The conditions imposed on small and medium size businesses, and those imposed on major corporations are so different that the whole situation must be reviewed. Otherwise, employment, development and growth will remain a dream.
Let us not forget the role played by banks in bankruptcies. A few years ago, when I was working in a workers' co-operative, I was able to see firsthand small and medium size businesses going bankrupt. It was common knowledge that when a small or medium size business was experiencing difficulties, the entrepreneur would often first pay a visit to his or her bank manager. We used to say that this was the last thing to do, because the bank manager would deal the final blow to the entrepreneur.
This measure is not provided for, but we will have to take a look at it. Banks do their job, and it is up to us to do our job and to be critical. Bank officials told the committee that small and medium size businesses were perfectly happy with the services provided to them, and that there was no problem.
This assessment was based on an annual survey. However, the businesses that may have gone bankrupt because of problems with their credit are no longer there to criticize the banks. I asked bank officials why they did not conduct a longitudinal survey and have certain questions answered by the same businesses year after year. This would provide a more accurate picture.
Their most recent survey also showed a high proportion of rejects for start-up loans. We were told that these were young businesses, that they were not fully prepared. The fact is that, to start a business, one must be very tenacious. It is normal to be tenacious and to be prepared. Still, the requirements imposed on entrepreneurs are much greater than any kind of assistance we are prepared to give them, and I am not referring to loans.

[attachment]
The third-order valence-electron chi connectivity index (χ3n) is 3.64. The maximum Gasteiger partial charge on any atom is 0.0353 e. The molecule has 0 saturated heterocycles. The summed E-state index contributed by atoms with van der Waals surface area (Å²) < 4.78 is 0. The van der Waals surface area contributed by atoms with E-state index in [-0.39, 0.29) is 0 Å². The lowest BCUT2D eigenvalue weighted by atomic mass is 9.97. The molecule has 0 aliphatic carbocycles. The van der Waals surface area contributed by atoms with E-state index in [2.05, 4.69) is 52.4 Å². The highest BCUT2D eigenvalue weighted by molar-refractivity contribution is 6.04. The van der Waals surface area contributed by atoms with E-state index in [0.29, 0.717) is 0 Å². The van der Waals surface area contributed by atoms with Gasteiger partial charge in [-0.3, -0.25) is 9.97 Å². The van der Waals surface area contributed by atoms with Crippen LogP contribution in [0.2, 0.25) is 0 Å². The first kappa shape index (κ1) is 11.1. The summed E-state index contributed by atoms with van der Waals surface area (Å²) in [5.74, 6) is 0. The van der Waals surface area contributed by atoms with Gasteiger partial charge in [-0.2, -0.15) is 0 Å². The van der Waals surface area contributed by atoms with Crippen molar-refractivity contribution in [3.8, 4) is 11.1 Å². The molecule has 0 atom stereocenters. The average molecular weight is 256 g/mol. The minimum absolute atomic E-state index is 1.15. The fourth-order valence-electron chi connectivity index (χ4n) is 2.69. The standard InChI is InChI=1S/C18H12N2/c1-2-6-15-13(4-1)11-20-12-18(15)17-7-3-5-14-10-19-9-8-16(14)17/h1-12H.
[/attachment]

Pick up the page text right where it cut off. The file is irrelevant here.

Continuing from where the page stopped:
I am happy to say that, in Quebec, the expertise developed in every region is being offered to established and fledgling businesses alike, across the province; we are trying to develop a spirit of co-operation and to make management tools available to businesses. They are informed of every kind of loan available to them, especially through the SBLA. They get management advice.
I think something important has been initiated and must be pursued. But because the Small Business Loans Act is limited to assets, it is difficult for small businesses that have access only to the SBLA program, and for Quebec businesses that need complementary programs, to develop.
In spite of all this we will support this bill for a very simple reason. It is a start. The minister should have thought about it before. The minister knew the auditor general was reviewing the SMEs. If we did not support the bill, it would not be the minister we would be punishing, but the SMEs, which have already had it up to here.
We should push for a new bill to be introduced in the House. It would really be helpful in this information age and knowledge-based economy and would take into account all the constraints facing SMEs. We must not, however, cut off whatever little help they are getting now.
I say this particularly because we can keep an eye on how the department is being managed. Nothing can prevent us from tracking down what it is doing through the House of Commons and the Standing Committee on Industry.
I would invite my colleagues from the Reform Party, some of whose criticisms I agree with, to speak more often about what is being done to help SMEs. SMEs must have access to loans. But it must be more than just credit for assets. Nor can it be limited to businesses in the information and knowledge sector.
I believe it would be important for the government, in its upcoming budget, to set the credit for workers' funds at $5,000 per person and for all of us in this House to do as we did in committee and urge workers' funds to invest in very small businesses.
We were told in committee that the age and size differences among the various funds make it difficult for them to lend too much of their money to SMEs. We were also told that in Quebec, at least, things were moving very fast. The solidarity fund is well established. We also have SOLIDE, small business banks located across the province that make money available to small businesses needing small loans, and the same is happening in Ontario and western Canada.